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      Clinicopathological Characteristics and Outcome of Adult Patients with Hematuria and/or Proteinuria Found during Routine Examination

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          Abstract

          Background: Patients with hematuria and/or proteinuria found during routine examination are commonly encountered. To define the clinicopathological characteristics and outcome of these patients, 142 patients with definite pathological diagnosis were studied retrospectively. Methods: All the 142 patients were divided into three groups: pure hematuria (HU, n = 13), concomitant hematuria and proteinuria (HUPU, n = 79), and proteinuria alone (PU, n = 50). Results: At the time of renal biopsy, 26% of the patients had renal insufficiency and 48% of the patients had hypertension. Pathologically, IgA nephropathy (n = 67) was the most common. A total of 51 patients were enrolled into the follow-up group. Finally, urinary abnormalities disappeared in 18% of the patients, 22% of HU developed proteinuria, 21% of HUPU and 23% of PU appeared to have a distinct increase of proteinuria, and 15% of PU developed hematuria. Seven patients with normal blood pressure before became hypertensive and 6% of the patients with normal renal function initially developed renal insufficiency. The renal outcome was associated with proteinuria and tubulointerstitial lesions. Conclusion: Because renal pathologic change does not always coincide with clinical manifestations, patients with hematuria and/or proteinuria found during routine examination do not necessarily imply a favorable outcome, so renal biopsy is quite important. Besides, early treatment and careful follow-up are helpful in these patients.

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          Most cited references 19

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          Pathophysiology of progressive nephropathies.

           T Bertani,  G. Remuzzi (1998)
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            Natural history of idiopathic IgA nephropathy: role of clinical and histological prognostic factors.

             G D'Amico (2000)
            Idiopathic immunoglobulin A nephropathy is characterized by an extreme variability in clinical course and sometimes by the unpredictability of the ultimate outcome. Among the numerous studies published in the last 15 years that have calculated the actuarial renal survival and tried to individuate the prognostic role of the clinical and histological features present at the onset of the disease or the time of biopsy, we chose to analyze critically the results of the most valid (30 studies). Actuarial renal survival at 10 years in adults was between 80% and 85% in most of the European and Asian studies, but it was less in studies from the United States and exceeded 90% in the few studies of children. Concordance existed in this selected literature that impairment of renal function, severe proteinuria, and arterial hypertension are the strongest and more reliable clinical predictors of an unfavorable outcome. However, analysis of the prognostic value of morphological lesions was more difficult because they have been characterized in some studies using an overall score or histological classes of progressively more severe involvement and, in others, using a semiquantitative grading of individual glomerular, tubular, interstitial, and vascular changes. In adult patients, a high score of glomerular and tubulointerstitial lesions, corresponding to classes IV and V of the Lee or Haas classifications, predicted a more rapid progression. When single lesions were analyzed separately, glomerulosclerosis and interstitial fibrosis appeared to be the strongest, most reliable predictors of unfavorable prognosis. More controversial was the role of crescents and capsular adhesions. None of the immunohistological features was found to be a risk factor for progression in the more accurate statistical analyses. The same histological features predicted outcome in children, although the severity of lesions at the time of biopsy was usually less than that in adults. However, in the single patient, even the evaluation of these prognostic markers sometimes fails to correctly predict outcome, probably because of the heterogeneity of the disease and the discontinuous activity of some injuring mechanisms during its course.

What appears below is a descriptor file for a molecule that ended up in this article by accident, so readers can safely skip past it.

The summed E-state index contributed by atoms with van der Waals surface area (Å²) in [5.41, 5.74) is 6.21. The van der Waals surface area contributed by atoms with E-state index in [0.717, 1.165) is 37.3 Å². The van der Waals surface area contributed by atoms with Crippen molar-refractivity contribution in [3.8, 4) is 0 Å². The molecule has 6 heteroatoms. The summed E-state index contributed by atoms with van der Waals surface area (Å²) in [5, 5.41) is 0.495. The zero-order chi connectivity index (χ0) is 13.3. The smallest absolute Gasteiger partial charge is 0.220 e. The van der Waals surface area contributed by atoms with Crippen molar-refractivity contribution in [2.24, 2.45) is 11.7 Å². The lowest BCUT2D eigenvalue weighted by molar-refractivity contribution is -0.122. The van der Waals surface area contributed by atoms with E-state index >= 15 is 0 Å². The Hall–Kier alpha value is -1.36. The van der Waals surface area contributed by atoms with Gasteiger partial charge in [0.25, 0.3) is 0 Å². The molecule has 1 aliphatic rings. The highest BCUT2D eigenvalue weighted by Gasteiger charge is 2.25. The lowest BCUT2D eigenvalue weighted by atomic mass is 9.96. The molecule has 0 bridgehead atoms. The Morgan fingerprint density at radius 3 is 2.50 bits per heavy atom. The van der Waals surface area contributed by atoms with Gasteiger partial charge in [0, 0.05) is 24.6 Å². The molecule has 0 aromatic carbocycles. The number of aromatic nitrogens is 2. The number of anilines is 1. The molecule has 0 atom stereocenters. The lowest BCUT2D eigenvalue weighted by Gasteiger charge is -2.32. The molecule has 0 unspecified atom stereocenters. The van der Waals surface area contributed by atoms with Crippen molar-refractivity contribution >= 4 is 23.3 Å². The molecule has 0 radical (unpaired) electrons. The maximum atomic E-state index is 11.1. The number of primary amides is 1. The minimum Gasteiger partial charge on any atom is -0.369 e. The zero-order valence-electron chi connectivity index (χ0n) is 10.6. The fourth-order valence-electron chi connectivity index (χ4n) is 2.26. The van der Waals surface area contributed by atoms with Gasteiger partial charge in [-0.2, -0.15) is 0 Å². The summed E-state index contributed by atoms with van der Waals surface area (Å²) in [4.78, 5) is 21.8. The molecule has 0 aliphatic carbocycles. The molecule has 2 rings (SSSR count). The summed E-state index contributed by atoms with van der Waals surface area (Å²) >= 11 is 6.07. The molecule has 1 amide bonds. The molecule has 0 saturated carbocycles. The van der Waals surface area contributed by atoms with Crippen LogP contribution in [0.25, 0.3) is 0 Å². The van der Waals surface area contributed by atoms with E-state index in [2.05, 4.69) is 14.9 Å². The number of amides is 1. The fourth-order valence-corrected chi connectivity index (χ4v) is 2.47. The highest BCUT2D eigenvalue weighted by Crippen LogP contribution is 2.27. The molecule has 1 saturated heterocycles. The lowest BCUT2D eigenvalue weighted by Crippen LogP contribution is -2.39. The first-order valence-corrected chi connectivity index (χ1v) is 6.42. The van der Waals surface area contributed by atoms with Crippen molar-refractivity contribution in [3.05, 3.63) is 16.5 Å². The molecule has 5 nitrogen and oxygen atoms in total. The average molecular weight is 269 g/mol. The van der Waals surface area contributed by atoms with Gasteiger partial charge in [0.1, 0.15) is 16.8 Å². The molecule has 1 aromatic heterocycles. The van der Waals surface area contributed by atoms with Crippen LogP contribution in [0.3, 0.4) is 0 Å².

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              Renoprotective properties of ACE-inhibition in non-diabetic nephropathies with non-nephrotic proteinuria.